Concert review: Audra McDonald
The four-time Tony winner shines. Inquirer theater critic Howard Shapiro reviews from the Kimmel Center.
Concert review: Audra McDonald
By Howard Shapiro
INQUIRER STAFF WRITER
Ten years ago, golden-voiced Broadway favorite Audra McDonald helped open the Kimmel Center; on Wednesday night she returned to help celebrate its first decade. Elegant in an asymmetrical gown, she delivered a concert largely drawn from the songbook of American musicals.
Her appearance was the last stop on a 20-city tour. It was to have been the first, but her Oct. 1 appearance was postponed when union workers struck the Kimmel for 18 hours in a labor dispute.
“It wasn’t me — I was ready to come!” McDonald assured the aucdience, but no matter -- it was well worth the wait. The four-time Tony winner, an effusive, rich-toned soprano with a range that could cover Montana, delivered songs from more than a dozen shows with interpretations that honored the different characters in each.
What’s more, she’s great to spend time with. When McDonald isn’t singing, she’s charming and genuine, and readily connects with an audience. The Verizon Hall crowd clearly needed no convincing; McDonald has amassed herself an ocean of goodwill, not only from her stage work but from films and a TV career that kept her off the stage for four seasons of ABC’s Private Practice, in which she played Dr. Naomi Bennett.
She’s returned to the boards full-force: first with the concert tour, and next as the female lead in the Broadway rebirth of Porgy and Bess, which begins previews in two weeks.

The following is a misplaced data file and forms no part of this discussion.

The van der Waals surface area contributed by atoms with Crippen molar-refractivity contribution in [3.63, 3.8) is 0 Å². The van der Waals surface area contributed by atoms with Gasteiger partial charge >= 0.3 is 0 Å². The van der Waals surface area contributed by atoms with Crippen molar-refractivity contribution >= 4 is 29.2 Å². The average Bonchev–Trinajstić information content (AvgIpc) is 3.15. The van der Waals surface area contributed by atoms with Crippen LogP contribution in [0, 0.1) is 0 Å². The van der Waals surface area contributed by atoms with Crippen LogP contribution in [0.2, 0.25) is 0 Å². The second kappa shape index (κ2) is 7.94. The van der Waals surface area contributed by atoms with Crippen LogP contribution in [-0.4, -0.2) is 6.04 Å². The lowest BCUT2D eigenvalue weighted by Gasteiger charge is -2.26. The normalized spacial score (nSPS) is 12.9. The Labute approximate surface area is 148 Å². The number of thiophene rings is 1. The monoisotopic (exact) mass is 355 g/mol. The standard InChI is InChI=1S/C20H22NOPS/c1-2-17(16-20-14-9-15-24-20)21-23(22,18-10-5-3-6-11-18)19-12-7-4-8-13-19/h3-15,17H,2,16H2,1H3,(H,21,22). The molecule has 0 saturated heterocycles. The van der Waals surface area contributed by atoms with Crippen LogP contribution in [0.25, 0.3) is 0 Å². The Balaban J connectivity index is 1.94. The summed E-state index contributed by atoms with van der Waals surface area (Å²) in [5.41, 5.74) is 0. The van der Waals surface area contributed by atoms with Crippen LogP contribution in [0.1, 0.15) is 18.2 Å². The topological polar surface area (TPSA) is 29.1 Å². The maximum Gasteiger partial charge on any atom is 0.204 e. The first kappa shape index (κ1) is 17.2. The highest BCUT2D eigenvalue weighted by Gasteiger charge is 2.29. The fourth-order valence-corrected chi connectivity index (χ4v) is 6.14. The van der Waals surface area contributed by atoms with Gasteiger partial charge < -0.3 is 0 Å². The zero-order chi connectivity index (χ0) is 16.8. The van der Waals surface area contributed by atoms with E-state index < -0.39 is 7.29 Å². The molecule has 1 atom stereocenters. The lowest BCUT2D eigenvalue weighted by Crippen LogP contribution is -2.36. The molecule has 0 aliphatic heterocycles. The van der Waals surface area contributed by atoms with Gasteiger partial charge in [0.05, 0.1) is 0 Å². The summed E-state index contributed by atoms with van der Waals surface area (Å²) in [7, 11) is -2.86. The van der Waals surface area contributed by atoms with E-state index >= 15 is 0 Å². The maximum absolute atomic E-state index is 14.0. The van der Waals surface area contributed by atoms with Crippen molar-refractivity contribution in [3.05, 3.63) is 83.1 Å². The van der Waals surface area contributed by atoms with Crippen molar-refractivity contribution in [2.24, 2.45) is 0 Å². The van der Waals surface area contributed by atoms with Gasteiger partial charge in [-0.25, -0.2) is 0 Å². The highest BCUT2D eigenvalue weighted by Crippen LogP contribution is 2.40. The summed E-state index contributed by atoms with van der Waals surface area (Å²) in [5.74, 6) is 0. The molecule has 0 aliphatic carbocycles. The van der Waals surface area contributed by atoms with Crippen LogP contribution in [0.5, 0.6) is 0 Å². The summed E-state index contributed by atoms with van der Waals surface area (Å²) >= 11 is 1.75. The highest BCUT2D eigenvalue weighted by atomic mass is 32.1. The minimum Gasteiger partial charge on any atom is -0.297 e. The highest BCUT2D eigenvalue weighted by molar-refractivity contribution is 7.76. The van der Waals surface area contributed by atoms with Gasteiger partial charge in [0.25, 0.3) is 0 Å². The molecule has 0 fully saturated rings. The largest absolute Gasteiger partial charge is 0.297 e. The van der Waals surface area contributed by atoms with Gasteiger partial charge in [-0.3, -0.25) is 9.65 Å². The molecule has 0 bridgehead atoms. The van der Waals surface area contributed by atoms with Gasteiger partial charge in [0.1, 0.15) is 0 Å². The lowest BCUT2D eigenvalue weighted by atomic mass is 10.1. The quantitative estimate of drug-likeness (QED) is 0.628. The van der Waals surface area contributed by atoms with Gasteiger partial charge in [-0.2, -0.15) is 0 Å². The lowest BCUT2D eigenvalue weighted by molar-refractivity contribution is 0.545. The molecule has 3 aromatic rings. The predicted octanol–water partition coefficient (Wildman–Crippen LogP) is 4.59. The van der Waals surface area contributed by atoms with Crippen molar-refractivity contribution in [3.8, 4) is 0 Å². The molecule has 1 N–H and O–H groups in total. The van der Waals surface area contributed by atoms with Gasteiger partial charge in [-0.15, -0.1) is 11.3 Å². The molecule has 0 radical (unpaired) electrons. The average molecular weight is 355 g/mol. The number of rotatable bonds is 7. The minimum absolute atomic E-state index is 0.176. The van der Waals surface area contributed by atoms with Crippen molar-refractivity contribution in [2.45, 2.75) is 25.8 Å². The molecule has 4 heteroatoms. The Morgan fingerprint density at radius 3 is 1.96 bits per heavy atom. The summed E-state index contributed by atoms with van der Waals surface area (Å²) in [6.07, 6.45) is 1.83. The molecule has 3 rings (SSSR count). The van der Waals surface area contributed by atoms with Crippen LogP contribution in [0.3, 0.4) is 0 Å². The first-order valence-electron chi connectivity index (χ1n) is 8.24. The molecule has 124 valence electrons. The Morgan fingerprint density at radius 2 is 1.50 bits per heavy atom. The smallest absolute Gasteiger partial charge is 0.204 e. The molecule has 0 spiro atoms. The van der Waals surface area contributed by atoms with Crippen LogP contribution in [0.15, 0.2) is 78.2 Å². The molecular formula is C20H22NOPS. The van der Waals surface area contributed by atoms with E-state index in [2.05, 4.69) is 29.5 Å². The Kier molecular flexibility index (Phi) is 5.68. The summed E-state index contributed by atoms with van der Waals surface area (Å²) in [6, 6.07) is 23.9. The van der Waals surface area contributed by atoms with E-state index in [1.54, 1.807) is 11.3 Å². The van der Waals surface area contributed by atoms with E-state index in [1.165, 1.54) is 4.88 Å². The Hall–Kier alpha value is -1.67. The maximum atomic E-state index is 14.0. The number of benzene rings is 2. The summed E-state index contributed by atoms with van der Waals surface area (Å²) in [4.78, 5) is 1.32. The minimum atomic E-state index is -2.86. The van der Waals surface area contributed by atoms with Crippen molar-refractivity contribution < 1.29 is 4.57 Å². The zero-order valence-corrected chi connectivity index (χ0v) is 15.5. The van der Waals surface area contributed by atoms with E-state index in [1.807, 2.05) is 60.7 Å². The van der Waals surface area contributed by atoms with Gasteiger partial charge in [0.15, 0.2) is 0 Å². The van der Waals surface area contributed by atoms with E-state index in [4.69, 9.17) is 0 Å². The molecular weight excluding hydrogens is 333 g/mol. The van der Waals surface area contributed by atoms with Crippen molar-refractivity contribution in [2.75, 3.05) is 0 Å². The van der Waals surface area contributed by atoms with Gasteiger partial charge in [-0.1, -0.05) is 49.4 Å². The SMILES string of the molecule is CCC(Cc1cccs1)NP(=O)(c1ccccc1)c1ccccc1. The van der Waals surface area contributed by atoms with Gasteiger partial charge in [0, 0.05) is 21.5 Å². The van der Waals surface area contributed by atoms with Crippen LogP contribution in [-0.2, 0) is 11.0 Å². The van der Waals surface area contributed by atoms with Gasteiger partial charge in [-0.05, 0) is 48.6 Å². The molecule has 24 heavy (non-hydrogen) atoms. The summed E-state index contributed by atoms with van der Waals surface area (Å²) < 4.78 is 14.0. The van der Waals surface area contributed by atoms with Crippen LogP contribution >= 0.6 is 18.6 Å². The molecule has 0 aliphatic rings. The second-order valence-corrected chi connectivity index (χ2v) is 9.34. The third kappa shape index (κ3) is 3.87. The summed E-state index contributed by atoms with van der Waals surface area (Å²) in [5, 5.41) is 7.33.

It wasn’t just McDonald’s vocal form and physical expressiveness that electrified the evening, it was her selections. For a concert themed on musicals, the show was surprisingly eclectic. The oldest number was from 1922 (“My Buddy,” first sung by Al Jolson and most recently, in a story she told, by a World War II veteran street performer she came across). The newest was from last year: “I’ll Be Here,” a 9/11 lost-love lyric by Adam Gwon, from his intimate musical Ordinary Days, which opened here this week and which McDonald urged the audience to see. (It’s being done at the Adrienne by 11th Hour Theatre Company.)
She performed the wistful “Go Back Home” from The Scottsboro Boys, the final show by Kander and Ebb, which had a run on Broadway last season and will be staged next month by Philadelphia Theatre Company.
Backed by an excellent three-man combo of bass, percussion and piano (Andy Einhorn was the on-point pianist), McDonald performed Sondheim, Irving Berlin, Comden and Green and her tribute to Lena Horne, “Ain’t It De Truth” by Harold Arlen and Yip Harburg. She nailed Gabriel Kahane’s clever art-song cycle “Craigslistlieder,” whose lyrics come from the free advertising site, and at the end, the moving “Some Days” by Steve Marzullo, who uses as lyrics James Baldwin’s poem from the collection Jimmy’s Blues.
The mix may have been a surprise; McDonald’s gifted, shimmering realization of it was not.
Contact staff writer Howard Shapiro at 215-854-5727, firstname.lastname@example.org, or #philastage on Twitter.
No further performances.